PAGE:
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Drumming for Football



Drum Beats help Football Teams with Timing and Rhythm, adjust to Crowd Noise in Greater Los Angeles area 

Football players are exposed to excessive decibel levels of crowd noise in NFL and college stadiums, and this disrupts play timing, rhythm, and on field communications. We have developed methods from our brain science research in sound patterns, drum rhythms, and sensory processing, to help teams overcome these cognitive, play, and player disruptions.

Sound affects our brains in positive and negative ways depending on the type, loudness, and pattern of sound. Sound offers favorable health benefits as described in the earlier work with the "Mozart Effect." Yet, it has harmful effects as is seen in methods of prisoner interrogation. In football, sound is also used in harmful ways to disrupt on-field communications, and the cognitive focus of visiting teams and players.

The U.S. military for many years has used chants, drums, and recorded sounds during training to help syncopate on-field operations and communications. Football play is similar in that on-field timing, syncopation, and communication is critical for proper execution of play. The physiology of play & movement can be described in terms of "proprioception," or the memory of muscle movement. There are also cognitive factors to consider for play execution. And high decibel crowd noise during NFL games today is interfering with on-field communications and cognitive reasoning before and during the plays. We describe a method of how drum & percussion instruments can be utilized as non-audible timing & on-field communications tools in the absence of verbal communication, and how rhythmic progressions can be used to help overcome the cognitive & sensory challenges posed by crowd noise.



Stadium Noise and Sound Sensory Processing

    Fans at the Seattle Seahawks & Kansas City Chiefs stadiums are using high decibel crowd noise to disrupt the play of visiting teams, where the stadiums are optimally designed to direct crowd noise toward the playing field. Teams like the New Orleans Saints & San Francisco 49ers found these noise levels to be so loud, as to interfere with on-field verbal communications, snap count, syncopation of play, and cognitive focus. But this should come as no surprise. Sound exposure is brain science! Military officials have used sound exposure as a "torture" method to break the will and concentration of prisoners. And all around the world today, individuals neurological disorders, post concussion disorders, hydrocephalus, Parkinson's Disease, PTSD, and others suffering from sensory processing disorder are uniquely susceptible to the ill-effects of sound and high decibel, repetitive, white noise sound.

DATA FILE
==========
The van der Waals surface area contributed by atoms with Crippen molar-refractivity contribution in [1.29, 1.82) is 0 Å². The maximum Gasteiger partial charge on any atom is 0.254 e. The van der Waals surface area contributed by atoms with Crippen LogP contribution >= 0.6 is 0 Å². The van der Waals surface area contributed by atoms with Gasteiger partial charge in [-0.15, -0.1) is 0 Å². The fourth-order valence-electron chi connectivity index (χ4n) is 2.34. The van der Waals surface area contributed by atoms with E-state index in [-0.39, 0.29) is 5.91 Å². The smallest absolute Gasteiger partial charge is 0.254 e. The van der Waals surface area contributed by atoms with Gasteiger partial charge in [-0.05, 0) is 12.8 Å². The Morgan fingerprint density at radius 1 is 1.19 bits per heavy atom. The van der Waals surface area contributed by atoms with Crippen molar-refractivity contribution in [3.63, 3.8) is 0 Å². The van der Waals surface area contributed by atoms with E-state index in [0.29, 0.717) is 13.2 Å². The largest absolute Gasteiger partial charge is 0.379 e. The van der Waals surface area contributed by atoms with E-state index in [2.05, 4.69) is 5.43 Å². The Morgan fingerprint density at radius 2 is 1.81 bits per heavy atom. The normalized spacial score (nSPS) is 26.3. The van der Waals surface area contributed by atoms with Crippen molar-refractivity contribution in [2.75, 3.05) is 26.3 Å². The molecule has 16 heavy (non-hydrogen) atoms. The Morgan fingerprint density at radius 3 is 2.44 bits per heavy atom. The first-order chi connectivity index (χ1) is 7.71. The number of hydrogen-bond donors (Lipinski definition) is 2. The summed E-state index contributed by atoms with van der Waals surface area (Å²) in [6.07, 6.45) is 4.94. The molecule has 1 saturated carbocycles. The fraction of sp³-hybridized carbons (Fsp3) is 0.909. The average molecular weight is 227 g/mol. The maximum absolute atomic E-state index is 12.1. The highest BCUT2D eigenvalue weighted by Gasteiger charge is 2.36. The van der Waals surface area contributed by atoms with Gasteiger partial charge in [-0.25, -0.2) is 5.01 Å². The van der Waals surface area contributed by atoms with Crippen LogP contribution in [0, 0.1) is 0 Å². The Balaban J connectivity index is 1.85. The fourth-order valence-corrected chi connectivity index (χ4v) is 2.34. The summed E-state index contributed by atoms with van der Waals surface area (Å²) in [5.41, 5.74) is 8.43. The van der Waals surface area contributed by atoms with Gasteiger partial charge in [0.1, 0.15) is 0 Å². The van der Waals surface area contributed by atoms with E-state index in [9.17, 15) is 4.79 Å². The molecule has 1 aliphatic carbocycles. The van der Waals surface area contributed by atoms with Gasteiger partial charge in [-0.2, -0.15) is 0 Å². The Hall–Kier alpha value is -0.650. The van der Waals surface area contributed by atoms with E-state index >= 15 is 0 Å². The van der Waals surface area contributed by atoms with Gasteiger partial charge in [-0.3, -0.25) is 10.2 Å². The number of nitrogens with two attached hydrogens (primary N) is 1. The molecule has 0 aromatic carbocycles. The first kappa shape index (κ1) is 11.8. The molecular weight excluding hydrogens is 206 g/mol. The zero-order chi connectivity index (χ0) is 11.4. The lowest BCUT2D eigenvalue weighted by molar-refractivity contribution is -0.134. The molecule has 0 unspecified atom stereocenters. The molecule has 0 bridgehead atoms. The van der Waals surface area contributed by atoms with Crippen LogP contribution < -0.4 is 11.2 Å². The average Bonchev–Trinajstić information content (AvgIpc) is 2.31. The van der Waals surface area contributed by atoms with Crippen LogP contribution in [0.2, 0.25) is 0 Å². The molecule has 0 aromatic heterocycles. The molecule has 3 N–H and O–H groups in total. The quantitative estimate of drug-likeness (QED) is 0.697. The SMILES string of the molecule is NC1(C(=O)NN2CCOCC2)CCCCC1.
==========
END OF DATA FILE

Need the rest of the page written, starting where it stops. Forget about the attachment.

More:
Our earlier research with sound and sensory processing disorders involved a Metronome sensory processing study we published on our web site in 2002. What we discovered was that specific patterns of sound were difficult to process, and triggered neurologic sequela, but that melodic patterns and drum beats could conversely be used to improve an individuals tolerance to sound. The U.S. military has unofficially been training its special forces by subjecting them to high levels of disorganized and repetitive sound, and instructed how to find a syncopating pattern within the mix of the noise. They no doubt use electronic & recorded audio tracks. But this could also be done with drum beats and musical instruments. The brain science behind this compensatory mechanism is, if you can connect with a pattern or rhythm in the sound, you'll better withstand its ill-effects, drop in cognitive function, mental focus, and breakage of your will and psyche. The same mechanism is applicable in pain management, where the role of the psyche is critical. For these reasons, the challenges brought by both sports, and illness, are very much related, and is why many athletes regularly reach out to sick children and their families.